February 18, 2011 | Unregistered CommenterTom Clift

You are right, about my response. Some of the irritation I feel is actually a compliment to the movie and its characterization of Zuck's anti-establishment arc(That''s another lazy characterization: The Harvard Clubs..archaic and stupid, really. For most of our generation, subversion of the system is innate, a daily activity itself, its is NOT born out of jealousy or the need to be in a clique...)...When good films are rare, and happy fluff like The King's Speech roll on, even a slightly "timely" movie is anointed as the "Citizen Kane of our time", The Raging Bull of future generations etc. In a hyper-textual world, when I KNOW with absolute certainty, that a particular character in a fiction I am watching is forcefully inserted, I am bound to be at guard against any generalization. Still, even if the truth doesn't enter into the picture, one must consider the possibility of at least the film understanding its characters. But my own personal response was that it failed to do so.

As to the experience of watching the movie without my own personal baggage(isn't that hard to do in this meta-size hyper-world), I enjoyed it, especially the direction and the music.( The Rowing Scene gave me goosebumps). However, I also believe that standards have fallen, and when a slightly nourishing film comes by, we are prone to add unseemly and undeserved tags. (All this might just be a roundabout way of confessing my backlash against "universal acclaim")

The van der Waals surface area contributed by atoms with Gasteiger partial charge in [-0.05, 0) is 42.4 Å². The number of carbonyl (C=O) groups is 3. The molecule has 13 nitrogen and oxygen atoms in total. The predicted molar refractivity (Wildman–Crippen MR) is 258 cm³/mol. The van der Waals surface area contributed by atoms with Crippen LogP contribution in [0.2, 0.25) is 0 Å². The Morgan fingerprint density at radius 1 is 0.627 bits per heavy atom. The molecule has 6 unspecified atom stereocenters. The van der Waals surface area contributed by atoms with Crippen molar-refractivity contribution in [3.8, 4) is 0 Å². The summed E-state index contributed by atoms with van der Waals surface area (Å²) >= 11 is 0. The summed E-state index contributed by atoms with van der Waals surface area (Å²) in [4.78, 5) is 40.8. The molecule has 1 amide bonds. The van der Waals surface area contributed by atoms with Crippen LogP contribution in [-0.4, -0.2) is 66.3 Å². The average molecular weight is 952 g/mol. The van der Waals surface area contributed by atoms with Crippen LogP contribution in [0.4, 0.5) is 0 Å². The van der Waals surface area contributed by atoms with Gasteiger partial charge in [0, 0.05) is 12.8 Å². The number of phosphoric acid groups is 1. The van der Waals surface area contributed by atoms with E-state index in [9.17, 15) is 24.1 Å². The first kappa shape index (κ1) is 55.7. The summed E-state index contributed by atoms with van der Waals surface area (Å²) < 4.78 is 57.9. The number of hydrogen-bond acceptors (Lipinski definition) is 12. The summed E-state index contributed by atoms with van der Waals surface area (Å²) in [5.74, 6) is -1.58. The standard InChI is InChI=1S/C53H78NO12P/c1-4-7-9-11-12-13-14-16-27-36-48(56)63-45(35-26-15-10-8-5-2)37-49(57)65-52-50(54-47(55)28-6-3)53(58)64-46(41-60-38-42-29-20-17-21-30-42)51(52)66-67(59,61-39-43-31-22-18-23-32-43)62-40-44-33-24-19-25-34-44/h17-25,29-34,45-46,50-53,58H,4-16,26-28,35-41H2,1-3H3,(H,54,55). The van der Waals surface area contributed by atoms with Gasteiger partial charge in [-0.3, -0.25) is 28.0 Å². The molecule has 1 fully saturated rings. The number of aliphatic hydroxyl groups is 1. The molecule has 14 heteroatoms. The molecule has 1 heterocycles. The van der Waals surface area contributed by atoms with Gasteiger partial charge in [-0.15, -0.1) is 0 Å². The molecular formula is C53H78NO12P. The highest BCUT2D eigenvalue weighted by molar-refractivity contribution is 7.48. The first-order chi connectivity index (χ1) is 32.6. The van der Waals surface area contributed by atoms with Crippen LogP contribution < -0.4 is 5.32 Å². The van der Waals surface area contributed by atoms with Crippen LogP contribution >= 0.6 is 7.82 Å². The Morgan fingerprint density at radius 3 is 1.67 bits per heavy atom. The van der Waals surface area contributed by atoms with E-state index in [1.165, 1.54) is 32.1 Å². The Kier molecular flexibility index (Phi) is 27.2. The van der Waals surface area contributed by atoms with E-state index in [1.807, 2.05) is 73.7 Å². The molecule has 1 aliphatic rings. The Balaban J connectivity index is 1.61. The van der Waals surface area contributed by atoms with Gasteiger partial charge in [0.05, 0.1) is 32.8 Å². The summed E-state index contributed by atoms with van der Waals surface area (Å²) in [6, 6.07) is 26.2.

And Sorkin, whose entire output I watched before seeing this film, from Sports Night to Studio 60 to The West Wing, is quite talented but with a natural, slightly old-fashioned idealism(Look at each of the shows I mentioned and their inherent idealizations). And, this is the MAJOR reason I was skeptical to the film's outlook/fake elements/characterization- that the writer, a good one, is dismissive of his central man and His creation, that he is passing judgment through his art...that he Doesn't understand Zuck, forget us, even!

It would have worked better for me if the satire was amped up and the authorial presence through the artificial tragic elements downplayed.

February 19, 2011 | Unregistered CommenterRohit

Fair enough. I suppose it may seem a bit hyperbolic to declare that a film will be considered one of the all time greats so soon after its release. Only time can settle that debate.

I do think that’s a good point you make about Sorkin’s ideals. While personally I don’t think his dismissive attitude towards Facebook made the film any less relevant or good, it undoubtedly had an effect in crafting what exactly the film was. I certainly understand why this could make you skeptical, especially after reading some of his comments about Facebook in interviews.

February 21, 2011 | Unregistered CommenterTom Clift